Talking to Children: Scary News
A high profile case in your community can leave parents feeling panicked and helpless. It is important to remember that children respond to your tone and your unspoken messages. Instead of having your children worry about the unknown of what is being unsaid, this is a good time to reinforce safety rules and see if there are any new questions that this recent case may bring up for them. Let your children know that you are there to listen and help them solve problems. The ultimate goal is for children to get proactive and reassuring messages from their caregivers with questions instead of seeking out incomplete answers from kids on the playground.
Don’t assume that your child has or has not been a target of this particular offender. Explain that sometimes people break the rules about keeping kids safe and that other grown-ups are going to work hard to make things better for the people that were hurt. Graphic details are NOT helpful for children. Scared kids are not smarter kids.
You can remind your children that most people want kids to grow up healthy and happy, but that there are people out there who do break body safety rules. Sadly, people who break safety rules are usually people we know and often are people that we like.
This is a good time to remind your child that questions about body safety are welcome at any time. If someone does break a body safety rule they have the right to say no and ask for help right away. Even if a child doesn’t say no, because they are scared or confused, it still isn’t the child’s fault and they can still ask for help. Identify with the child the safety net of adults they have in their life that they can go to with a problem. Point out all of the people working to make this particular problem better. Most people want to keep kids safe.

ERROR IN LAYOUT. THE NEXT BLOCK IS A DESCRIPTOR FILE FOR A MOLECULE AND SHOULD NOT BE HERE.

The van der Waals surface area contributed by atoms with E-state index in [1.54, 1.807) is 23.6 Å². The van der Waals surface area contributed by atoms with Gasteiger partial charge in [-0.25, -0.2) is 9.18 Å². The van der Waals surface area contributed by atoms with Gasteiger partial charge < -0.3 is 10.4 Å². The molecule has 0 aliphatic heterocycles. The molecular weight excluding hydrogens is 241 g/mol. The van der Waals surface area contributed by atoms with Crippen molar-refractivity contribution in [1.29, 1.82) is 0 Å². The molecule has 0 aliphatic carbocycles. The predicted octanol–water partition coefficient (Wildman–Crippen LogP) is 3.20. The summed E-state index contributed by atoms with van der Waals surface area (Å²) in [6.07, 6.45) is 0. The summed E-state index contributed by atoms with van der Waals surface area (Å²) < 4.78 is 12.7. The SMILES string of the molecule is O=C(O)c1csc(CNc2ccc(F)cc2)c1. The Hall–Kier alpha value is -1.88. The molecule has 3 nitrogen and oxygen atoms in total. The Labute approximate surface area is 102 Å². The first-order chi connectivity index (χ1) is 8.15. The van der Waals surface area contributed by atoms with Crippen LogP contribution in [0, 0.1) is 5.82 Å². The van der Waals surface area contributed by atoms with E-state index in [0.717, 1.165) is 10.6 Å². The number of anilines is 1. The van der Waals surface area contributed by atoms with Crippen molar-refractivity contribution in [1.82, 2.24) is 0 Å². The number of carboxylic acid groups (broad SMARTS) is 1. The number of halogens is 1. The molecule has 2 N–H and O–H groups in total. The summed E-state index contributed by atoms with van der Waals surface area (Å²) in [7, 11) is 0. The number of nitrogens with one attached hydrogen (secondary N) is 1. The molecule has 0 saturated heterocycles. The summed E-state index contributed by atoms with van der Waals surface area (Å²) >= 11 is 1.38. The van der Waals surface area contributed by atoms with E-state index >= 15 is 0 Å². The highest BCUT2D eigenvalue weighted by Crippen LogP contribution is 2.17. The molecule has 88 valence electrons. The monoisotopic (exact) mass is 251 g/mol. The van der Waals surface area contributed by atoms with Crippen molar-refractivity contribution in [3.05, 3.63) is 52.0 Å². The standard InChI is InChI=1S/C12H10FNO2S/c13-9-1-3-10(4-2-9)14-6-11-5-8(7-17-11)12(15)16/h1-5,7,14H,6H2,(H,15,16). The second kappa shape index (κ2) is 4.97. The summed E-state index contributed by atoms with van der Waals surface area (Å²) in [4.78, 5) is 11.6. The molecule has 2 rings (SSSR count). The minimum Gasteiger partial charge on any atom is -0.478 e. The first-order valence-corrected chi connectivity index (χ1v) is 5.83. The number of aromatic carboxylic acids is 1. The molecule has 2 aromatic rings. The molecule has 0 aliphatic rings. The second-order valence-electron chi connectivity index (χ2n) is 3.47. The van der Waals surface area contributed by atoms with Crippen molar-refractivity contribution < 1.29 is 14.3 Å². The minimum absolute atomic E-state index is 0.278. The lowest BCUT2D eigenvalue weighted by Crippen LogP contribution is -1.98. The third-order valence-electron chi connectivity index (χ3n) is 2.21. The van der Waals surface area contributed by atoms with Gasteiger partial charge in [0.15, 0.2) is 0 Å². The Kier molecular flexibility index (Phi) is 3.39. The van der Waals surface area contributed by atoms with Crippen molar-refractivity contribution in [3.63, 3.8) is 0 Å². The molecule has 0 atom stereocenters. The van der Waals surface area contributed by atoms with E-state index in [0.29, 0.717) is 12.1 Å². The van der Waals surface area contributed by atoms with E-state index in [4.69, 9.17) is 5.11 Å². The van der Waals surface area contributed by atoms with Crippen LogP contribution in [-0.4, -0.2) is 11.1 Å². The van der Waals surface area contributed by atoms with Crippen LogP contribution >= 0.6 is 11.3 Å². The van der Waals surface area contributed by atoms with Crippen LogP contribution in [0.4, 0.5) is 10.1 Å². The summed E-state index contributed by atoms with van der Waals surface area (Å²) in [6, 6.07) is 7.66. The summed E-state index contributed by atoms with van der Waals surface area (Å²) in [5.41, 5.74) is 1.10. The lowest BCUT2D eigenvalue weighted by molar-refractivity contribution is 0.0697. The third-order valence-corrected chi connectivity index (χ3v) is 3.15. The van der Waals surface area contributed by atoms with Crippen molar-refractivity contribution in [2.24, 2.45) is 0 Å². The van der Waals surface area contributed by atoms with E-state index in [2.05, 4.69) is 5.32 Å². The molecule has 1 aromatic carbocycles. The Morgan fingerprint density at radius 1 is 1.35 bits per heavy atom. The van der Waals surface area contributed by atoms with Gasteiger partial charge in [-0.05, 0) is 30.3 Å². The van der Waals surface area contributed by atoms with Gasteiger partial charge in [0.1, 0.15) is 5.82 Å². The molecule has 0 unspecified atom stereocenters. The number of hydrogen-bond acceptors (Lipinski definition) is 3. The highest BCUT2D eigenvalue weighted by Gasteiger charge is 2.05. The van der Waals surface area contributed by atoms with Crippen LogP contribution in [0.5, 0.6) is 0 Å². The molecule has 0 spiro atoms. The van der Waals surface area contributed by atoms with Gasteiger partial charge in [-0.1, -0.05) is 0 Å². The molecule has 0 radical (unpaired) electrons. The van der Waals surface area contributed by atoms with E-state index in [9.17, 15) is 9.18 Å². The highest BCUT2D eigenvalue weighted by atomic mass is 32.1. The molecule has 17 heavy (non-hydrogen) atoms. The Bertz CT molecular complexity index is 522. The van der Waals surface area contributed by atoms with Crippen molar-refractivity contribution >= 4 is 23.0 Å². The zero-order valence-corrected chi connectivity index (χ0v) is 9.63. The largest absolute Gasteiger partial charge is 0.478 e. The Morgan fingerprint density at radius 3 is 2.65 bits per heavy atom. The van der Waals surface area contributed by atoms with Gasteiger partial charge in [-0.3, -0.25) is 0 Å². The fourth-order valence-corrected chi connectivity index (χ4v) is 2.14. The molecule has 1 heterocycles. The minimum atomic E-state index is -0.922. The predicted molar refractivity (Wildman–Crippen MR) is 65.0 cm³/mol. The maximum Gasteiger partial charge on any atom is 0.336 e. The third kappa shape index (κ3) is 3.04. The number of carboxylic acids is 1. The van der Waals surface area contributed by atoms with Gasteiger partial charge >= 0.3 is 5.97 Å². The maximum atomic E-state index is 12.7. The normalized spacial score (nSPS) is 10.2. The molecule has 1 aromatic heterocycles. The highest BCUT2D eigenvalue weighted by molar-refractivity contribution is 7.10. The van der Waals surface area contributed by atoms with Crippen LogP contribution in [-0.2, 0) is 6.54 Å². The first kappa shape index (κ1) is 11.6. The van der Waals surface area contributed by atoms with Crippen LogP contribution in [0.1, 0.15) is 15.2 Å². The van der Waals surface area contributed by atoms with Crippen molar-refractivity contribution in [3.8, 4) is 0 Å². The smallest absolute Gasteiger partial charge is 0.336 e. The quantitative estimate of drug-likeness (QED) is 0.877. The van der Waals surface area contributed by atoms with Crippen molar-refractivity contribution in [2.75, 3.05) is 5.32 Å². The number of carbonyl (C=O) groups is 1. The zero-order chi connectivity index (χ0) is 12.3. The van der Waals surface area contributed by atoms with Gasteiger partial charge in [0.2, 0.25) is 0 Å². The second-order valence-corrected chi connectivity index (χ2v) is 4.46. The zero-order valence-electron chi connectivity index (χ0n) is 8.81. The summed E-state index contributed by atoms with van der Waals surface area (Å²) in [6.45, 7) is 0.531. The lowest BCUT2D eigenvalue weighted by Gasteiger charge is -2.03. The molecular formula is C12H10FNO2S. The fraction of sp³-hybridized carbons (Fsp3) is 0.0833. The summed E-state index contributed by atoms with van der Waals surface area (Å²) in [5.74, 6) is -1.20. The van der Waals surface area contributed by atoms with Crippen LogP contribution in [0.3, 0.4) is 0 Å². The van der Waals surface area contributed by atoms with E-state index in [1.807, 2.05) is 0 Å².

Avoid asking about one particular person. If a specific suspect is brought up by your child and your child has a sudden shift in behavior or brings up past problems with this individual, don’t grill them about details or push for answers. Call the police agency who is investigating the case and ask about having a trained interviewer talk to your child.
If your child does report that they have been abused or targeted:
- Allow the child to talk if they want to, but don’t press for details.
- Report to the authorities.
- Let the child know that they didn’t do anything wrong.